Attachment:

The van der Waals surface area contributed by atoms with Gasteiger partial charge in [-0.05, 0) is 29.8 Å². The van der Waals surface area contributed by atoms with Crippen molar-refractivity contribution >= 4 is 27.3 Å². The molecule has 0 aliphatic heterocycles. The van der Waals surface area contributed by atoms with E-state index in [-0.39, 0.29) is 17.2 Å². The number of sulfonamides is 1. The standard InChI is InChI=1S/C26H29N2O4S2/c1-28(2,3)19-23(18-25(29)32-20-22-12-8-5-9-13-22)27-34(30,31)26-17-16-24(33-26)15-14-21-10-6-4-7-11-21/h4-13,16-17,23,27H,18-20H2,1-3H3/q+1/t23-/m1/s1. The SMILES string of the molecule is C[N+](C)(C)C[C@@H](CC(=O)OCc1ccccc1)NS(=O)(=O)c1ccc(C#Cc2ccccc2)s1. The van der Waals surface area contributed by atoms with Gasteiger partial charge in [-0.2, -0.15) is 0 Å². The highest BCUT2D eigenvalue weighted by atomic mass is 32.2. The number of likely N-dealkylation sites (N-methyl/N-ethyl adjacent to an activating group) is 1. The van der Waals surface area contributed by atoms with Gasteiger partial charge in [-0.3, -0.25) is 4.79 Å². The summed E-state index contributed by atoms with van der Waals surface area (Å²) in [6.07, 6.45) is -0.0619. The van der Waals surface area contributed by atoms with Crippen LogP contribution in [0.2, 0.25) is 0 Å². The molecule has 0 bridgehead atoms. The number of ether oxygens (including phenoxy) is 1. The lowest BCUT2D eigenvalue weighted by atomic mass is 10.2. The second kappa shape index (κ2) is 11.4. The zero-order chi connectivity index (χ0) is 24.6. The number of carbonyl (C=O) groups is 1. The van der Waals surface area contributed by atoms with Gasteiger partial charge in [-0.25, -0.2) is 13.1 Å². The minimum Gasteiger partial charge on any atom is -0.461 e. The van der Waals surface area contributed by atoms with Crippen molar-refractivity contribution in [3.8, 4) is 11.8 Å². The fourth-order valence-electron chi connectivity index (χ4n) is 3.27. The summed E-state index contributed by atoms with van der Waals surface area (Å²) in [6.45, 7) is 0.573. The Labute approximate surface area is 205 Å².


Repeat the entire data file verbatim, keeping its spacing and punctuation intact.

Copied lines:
The van der Waals surface area contributed by atoms with Gasteiger partial charge in [-0.05, 0) is 29.8 Å². The van der Waals surface area contributed by atoms with Crippen molar-refractivity contribution >= 4 is 27.3 Å². The molecule has 0 aliphatic heterocycles. The van der Waals surface area contributed by atoms with E-state index in [-0.39, 0.29) is 17.2 Å². The number of sulfonamides is 1. The standard InChI is InChI=1S/C26H29N2O4S2/c1-28(2,3)19-23(18-25(29)32-20-22-12-8-5-9-13-22)27-34(30,31)26-17-16-24(33-26)15-14-21-10-6-4-7-11-21/h4-13,16-17,23,27H,18-20H2,1-3H3/q+1/t23-/m1/s1. The SMILES string of the molecule is C[N+](C)(C)C[C@@H](CC(=O)OCc1ccccc1)NS(=O)(=O)c1ccc(C#Cc2ccccc2)s1. The van der Waals surface area contributed by atoms with Gasteiger partial charge in [-0.2, -0.15) is 0 Å². The highest BCUT2D eigenvalue weighted by atomic mass is 32.2. The number of likely N-dealkylation sites (N-methyl/N-ethyl adjacent to an activating group) is 1. The van der Waals surface area contributed by atoms with Gasteiger partial charge in [-0.3, -0.25) is 4.79 Å². The summed E-state index contributed by atoms with van der Waals surface area (Å²) in [6.07, 6.45) is -0.0619. The van der Waals surface area contributed by atoms with Crippen LogP contribution in [0.2, 0.25) is 0 Å². The molecule has 0 bridgehead atoms. The number of ether oxygens (including phenoxy) is 1. The lowest BCUT2D eigenvalue weighted by atomic mass is 10.2. The second kappa shape index (κ2) is 11.4. The zero-order chi connectivity index (χ0) is 24.6. The number of carbonyl (C=O) groups is 1. The van der Waals surface area contributed by atoms with Gasteiger partial charge in [-0.25, -0.2) is 13.1 Å². The minimum Gasteiger partial charge on any atom is -0.461 e. The van der Waals surface area contributed by atoms with Crippen molar-refractivity contribution in [3.8, 4) is 11.8 Å². The fourth-order valence-electron chi connectivity index (χ4n) is 3.27. The summed E-state index contributed by atoms with van der Waals surface area (Å²) in [6.45, 7) is 0.573. The Labute approximate surface area is 205 Å².